After 6 months of trials up to May 18th 1996, involving 25 appearances by councils, only 25 disconnection orders were issued against campaign members. One judge in Swords even invoked the Public Order Act to deal with a protest outside his courthouse.
Death and opportunity
When Brian Lenihan, the Fianna Fail TD for Dublin West died it became obvious that his seat would be contested and Councillor Joe Higgins was going to run for the vacant seat as a Militant Labour Candidate. Joe had always spoken strongly against the water charges and campaigned tirelessly against them. On 13th January an All Dublin Activists Meeting was held at which Joe sought the endorsement of the campaign for his candidacy in the forthcoming by-election.
Members of the WSM present at this meeting spoke strongly against this proposal. They said that we would much prefer to see the charge defeated by the working class organising on the streets to show their opposition. Being anarchists they believe that people have to seize back control over their own lives and this is not done by electing some official to fight your corner. Now that we were winning, we just had to keep on pushing forward with our demands to have this charge abolished. Electing Joe to sit in the Dáil to argue our case was never going to be empowering. Joe would have been ignored just as on the local council his opposition to the charge was ignored. While their arguments were well received and considered, the decision of the meeting was to endorse Joe's candidacy.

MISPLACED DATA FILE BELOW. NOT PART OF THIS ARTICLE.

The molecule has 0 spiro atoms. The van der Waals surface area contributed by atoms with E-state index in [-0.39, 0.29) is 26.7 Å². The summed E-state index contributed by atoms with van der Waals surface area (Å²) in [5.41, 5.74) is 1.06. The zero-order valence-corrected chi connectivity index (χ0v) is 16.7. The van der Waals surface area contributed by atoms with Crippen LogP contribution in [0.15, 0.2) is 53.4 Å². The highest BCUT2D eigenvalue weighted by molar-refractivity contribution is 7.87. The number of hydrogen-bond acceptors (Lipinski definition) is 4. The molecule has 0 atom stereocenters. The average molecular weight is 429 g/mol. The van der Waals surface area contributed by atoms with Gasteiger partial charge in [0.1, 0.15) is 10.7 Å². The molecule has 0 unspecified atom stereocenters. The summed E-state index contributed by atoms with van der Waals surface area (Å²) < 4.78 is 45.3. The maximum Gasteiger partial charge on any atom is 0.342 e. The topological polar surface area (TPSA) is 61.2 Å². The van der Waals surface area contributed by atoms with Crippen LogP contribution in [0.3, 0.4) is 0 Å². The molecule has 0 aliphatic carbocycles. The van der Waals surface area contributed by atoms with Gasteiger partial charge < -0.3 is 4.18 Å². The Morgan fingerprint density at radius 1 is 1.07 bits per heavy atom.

In the end Councillor Joe Higgins nearly became Joe Higgins TD (Irish MP) but for a few hundred votes. In the end however, Irish politics didn't vary from the mean and the son Brian Lenihan Junior was elected to the seat his father had died in.
Many people were jubilant by Higgins' good showing in the by-election. It received the most media coverage since the campaign's inception. But on the various prongs of attack they were doing well. Not one member had been disconnected despite the flurry of court activity and the huge resources spent by the councils chasing non-payers. The Campaign was still solvent and over 10,000 households had contributed £2 each to it. The majority of people were in favour of the campaign running a slate of candidates in the next general election in order to 'put the frighteners on the politicians.' Once again the WSM argued against this tactic. The campaign was already on winning ground. The courts couldn't operate. Resistance to payment was still very high with over 50% of the houses not paying. The councils were heading into their third year of setting a rate that would not be paid by the majority of people in the area. When a campaign of working class resistance to this injustice is so strong the last thing you need to do is to elect more politicians whose voices will be lost , soon to be followed by their principles. Mass resistance had got the campaign into this winning position and mass resistance would be the weapon to defeat the water charges.